New features and chips will boost wafer demand, but not enough to offset a slowdown in this market.
As the rate of growth for smartphone sales slow, questions arise regarding the impact that slower growth will have throughout the semiconductor supply chain. Over the past decade, the 1 billion-plus smartphone market has driven the need for more advanced manufacturing process technologies, new input materials and the need for more fab capacity. It has even legitimized new players into the supply chain.
Does a slower growth rate mean a change is on the horizon? What portion of the growth is due to semiconductor content versus smartphone unit growth? Semico looked at the change in smartphone silicon content over the past 10 years and the impact on wafer demand.
Although there were smartphones well before the Apple iPhone, it was the iPhone, introduced in 2007, that set the smartphone on the path to the mass adoption that we see today. Between 2005 and 2010, smartphone sales grew at a compound annual growth rate of over 50%. In addition, over that time period, silicon content in a high-end phone doubled. The amount of silicon necessary to produce all the smartphones worldwide has grown from less than 1% of total wafers in 2005 up to over 18% of wafers this year.
In 2014, Semico changed the breakout of smartphones from basic, feature, and high-end to basic/feature, low-end smartphone and high-end smartphone. The primary differentiator of a smartphone is the Internet access and the operating system capabilities. In terms of the Bill of Materials, the low-end smartphone has fewer chips, lower density memory and the processor is lower performance (i.e. manufactured on more mature technology).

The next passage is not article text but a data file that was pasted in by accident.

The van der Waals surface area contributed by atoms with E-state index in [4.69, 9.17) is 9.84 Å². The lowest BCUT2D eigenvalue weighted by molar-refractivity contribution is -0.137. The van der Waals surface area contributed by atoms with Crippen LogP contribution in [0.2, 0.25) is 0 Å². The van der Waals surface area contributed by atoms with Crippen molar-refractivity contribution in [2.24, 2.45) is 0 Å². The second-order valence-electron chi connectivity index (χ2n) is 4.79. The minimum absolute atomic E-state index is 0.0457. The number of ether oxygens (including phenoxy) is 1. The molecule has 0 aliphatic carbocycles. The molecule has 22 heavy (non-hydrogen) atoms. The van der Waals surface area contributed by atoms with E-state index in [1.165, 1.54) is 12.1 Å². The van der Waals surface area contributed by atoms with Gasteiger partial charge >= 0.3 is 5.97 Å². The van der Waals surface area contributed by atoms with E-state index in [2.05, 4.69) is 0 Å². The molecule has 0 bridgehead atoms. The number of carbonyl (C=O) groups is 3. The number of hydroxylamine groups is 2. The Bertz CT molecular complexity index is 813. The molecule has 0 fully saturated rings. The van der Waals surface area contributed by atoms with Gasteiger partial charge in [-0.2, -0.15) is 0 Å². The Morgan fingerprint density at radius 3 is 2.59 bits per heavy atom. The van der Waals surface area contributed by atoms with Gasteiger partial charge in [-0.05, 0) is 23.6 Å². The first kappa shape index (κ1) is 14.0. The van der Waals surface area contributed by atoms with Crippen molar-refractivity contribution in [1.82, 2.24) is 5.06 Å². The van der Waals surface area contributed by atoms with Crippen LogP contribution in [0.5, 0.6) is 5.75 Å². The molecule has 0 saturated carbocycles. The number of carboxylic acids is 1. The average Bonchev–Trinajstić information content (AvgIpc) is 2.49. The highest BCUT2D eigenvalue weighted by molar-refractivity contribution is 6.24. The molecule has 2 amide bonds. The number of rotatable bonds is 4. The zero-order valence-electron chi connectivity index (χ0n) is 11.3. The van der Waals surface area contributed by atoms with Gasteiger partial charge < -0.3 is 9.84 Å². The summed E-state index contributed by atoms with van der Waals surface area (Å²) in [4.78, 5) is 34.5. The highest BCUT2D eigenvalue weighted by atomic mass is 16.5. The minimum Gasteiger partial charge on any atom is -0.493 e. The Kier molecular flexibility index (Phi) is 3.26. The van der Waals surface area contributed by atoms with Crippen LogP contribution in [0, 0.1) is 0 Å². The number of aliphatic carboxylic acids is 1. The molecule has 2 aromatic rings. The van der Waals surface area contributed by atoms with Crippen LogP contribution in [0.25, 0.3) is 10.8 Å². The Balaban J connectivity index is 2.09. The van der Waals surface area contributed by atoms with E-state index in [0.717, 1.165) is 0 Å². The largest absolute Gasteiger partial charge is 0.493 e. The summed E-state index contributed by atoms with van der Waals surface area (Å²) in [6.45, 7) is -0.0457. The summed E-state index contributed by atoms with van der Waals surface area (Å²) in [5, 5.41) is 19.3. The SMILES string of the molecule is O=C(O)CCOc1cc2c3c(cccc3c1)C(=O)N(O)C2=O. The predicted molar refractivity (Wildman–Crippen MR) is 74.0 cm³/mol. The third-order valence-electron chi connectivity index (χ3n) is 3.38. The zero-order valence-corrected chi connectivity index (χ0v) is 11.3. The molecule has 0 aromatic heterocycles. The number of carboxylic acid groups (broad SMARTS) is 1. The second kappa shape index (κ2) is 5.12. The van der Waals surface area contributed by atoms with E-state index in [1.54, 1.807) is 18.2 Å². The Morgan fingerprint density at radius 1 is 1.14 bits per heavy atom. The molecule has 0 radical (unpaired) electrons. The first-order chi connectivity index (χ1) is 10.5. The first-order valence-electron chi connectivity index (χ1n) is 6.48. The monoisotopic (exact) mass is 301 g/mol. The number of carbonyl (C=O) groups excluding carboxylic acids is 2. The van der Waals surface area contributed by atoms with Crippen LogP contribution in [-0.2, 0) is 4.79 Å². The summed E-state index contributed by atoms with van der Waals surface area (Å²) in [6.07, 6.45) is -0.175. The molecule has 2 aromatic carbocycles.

In 2015, unit sales of low-end smartphones were still lower than high-end smartphones, but the rate of growth was much higher. In addition, the low-end smartphone is looking more like the high-end phone in terms of silicon content. When the smartphone first entered the scene, the high-end phone contained over 37% more chips than a feature phone.
But the smartphone market is showing signs of maturing. The rate of growth is slowing. One of the beliefs associated with slowing markets is that slower unit growth can be compensated for with higher semiconductor content growth. The silicon content in a high-end smartphone has grown 11.4% CAGR over the past 10 years, while the semiconductor content in a low-end smartphone has grown 14.5% over the same time period. Even as the semiconductor content grows in the high-end smartphone, the low-end smartphone is looking more and more like the high-end phone with over 80% of the same chips as the high-end phone.
In terms of where the silicon content is growing, over the past five years, MEMS and sensors account for the largest growth. Smartphones started with an accelerometer/yaw sensor, a proximity sensor, a MEMS microphone and possibly a few other sensors. Today a high-end smartphone has more than 12 MEMS/sensors. The number and type of sensors also has prompted the addition of a sensor hub to process all the information that is being collected.
Two other functions that have seen significant changes in silicon growth are the CMOS image sensor and memory. Not only has the cellphone camera grown from just one camera to two or more, the resolution of the camera has improved causing the area associated with the camera to increase. Finally, both the DRAM and Flash memory content has increased significantly. The Samsung Galaxy touts 3GB DRAM memory while the Apple 6s offers 2GB. That is more than double the density in a 2010 phone and over quadruple the content in 2005.
Even with the addition of all these functions and improved performance, the slower growth in smartphone unit sales will have an impact on the growth in wafer demand. After growing at a CAGR of almost 50% over the past five years, in 2016 wafer demand for smartphones will only grow by 15%. The industry will have to find another device like the smartphone to propel wafer demand to the next level.